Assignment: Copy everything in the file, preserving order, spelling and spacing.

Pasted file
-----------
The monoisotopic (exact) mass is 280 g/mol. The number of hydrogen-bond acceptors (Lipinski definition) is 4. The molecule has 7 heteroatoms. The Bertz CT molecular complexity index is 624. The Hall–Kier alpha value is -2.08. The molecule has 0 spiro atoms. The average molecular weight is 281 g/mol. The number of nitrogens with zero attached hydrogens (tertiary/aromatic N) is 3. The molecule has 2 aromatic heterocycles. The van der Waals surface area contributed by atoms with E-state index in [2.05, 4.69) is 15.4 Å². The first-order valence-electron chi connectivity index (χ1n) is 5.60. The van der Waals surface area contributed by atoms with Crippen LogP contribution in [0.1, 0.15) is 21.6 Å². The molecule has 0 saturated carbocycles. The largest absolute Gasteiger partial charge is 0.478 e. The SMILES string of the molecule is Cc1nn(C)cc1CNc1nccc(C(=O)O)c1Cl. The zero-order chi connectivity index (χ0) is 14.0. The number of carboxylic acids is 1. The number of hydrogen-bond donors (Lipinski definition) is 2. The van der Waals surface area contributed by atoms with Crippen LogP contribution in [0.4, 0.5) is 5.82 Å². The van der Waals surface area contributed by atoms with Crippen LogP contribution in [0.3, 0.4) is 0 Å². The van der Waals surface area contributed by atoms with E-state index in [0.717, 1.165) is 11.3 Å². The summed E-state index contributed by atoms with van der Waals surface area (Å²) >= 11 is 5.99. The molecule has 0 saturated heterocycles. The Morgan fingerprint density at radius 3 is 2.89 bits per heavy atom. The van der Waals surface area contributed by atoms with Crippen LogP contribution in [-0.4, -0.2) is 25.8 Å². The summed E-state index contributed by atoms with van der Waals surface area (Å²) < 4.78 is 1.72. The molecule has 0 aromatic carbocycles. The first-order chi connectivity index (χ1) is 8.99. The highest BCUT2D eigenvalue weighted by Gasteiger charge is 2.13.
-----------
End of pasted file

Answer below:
The monoisotopic (exact) mass is 280 g/mol. The number of hydrogen-bond acceptors (Lipinski definition) is 4. The molecule has 7 heteroatoms. The Bertz CT molecular complexity index is 624. The Hall–Kier alpha value is -2.08. The molecule has 0 spiro atoms. The average molecular weight is 281 g/mol. The number of nitrogens with zero attached hydrogens (tertiary/aromatic N) is 3. The molecule has 2 aromatic heterocycles. The van der Waals surface area contributed by atoms with E-state index in [2.05, 4.69) is 15.4 Å². The first-order valence-electron chi connectivity index (χ1n) is 5.60. The van der Waals surface area contributed by atoms with Crippen LogP contribution in [0.1, 0.15) is 21.6 Å². The molecule has 0 saturated carbocycles. The largest absolute Gasteiger partial charge is 0.478 e. The SMILES string of the molecule is Cc1nn(C)cc1CNc1nccc(C(=O)O)c1Cl. The zero-order chi connectivity index (χ0) is 14.0. The number of carboxylic acids is 1. The number of hydrogen-bond donors (Lipinski definition) is 2. The van der Waals surface area contributed by atoms with Crippen LogP contribution in [0.4, 0.5) is 5.82 Å². The van der Waals surface area contributed by atoms with Crippen LogP contribution in [0.3, 0.4) is 0 Å². The van der Waals surface area contributed by atoms with E-state index in [0.717, 1.165) is 11.3 Å². The summed E-state index contributed by atoms with van der Waals surface area (Å²) >= 11 is 5.99. The molecule has 0 saturated heterocycles. The Morgan fingerprint density at radius 3 is 2.89 bits per heavy atom. The van der Waals surface area contributed by atoms with Crippen LogP contribution in [-0.4, -0.2) is 25.8 Å². The summed E-state index contributed by atoms with van der Waals surface area (Å²) < 4.78 is 1.72. The molecule has 0 aromatic carbocycles. The first-order chi connectivity index (χ1) is 8.99. The highest BCUT2D eigenvalue weighted by Gasteiger charge is 2.13.